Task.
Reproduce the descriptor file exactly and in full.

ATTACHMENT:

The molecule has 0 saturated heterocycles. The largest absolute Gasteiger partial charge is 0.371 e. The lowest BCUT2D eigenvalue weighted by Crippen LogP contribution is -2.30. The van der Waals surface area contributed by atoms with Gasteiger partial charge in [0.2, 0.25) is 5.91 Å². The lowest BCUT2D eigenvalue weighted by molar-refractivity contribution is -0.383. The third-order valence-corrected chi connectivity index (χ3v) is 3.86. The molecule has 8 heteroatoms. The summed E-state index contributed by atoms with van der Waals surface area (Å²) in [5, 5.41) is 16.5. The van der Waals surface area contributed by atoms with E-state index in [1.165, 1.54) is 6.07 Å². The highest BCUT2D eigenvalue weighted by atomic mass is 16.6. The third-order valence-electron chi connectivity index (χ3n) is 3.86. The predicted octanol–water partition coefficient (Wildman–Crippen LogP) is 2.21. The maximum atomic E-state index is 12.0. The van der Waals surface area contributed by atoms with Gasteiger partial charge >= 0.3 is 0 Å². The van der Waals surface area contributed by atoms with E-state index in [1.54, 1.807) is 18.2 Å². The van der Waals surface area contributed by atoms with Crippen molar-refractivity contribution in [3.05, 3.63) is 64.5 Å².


The molecule has 0 saturated heterocycles. The largest absolute Gasteiger partial charge is 0.371 e. The lowest BCUT2D eigenvalue weighted by Crippen LogP contribution is -2.30. The van der Waals surface area contributed by atoms with Gasteiger partial charge in [0.2, 0.25) is 5.91 Å². The lowest BCUT2D eigenvalue weighted by molar-refractivity contribution is -0.383. The third-order valence-corrected chi connectivity index (χ3v) is 3.86. The molecule has 8 heteroatoms. The summed E-state index contributed by atoms with van der Waals surface area (Å²) in [5, 5.41) is 16.5. The van der Waals surface area contributed by atoms with E-state index in [1.165, 1.54) is 6.07 Å². The highest BCUT2D eigenvalue weighted by atomic mass is 16.6. The third-order valence-electron chi connectivity index (χ3n) is 3.86. The predicted octanol–water partition coefficient (Wildman–Crippen LogP) is 2.21. The maximum atomic E-state index is 12.0. The van der Waals surface area contributed by atoms with Gasteiger partial charge >= 0.3 is 0 Å². The van der Waals surface area contributed by atoms with E-state index in [1.54, 1.807) is 18.2 Å². The van der Waals surface area contributed by atoms with Crippen molar-refractivity contribution in [3.05, 3.63) is 64.5 Å².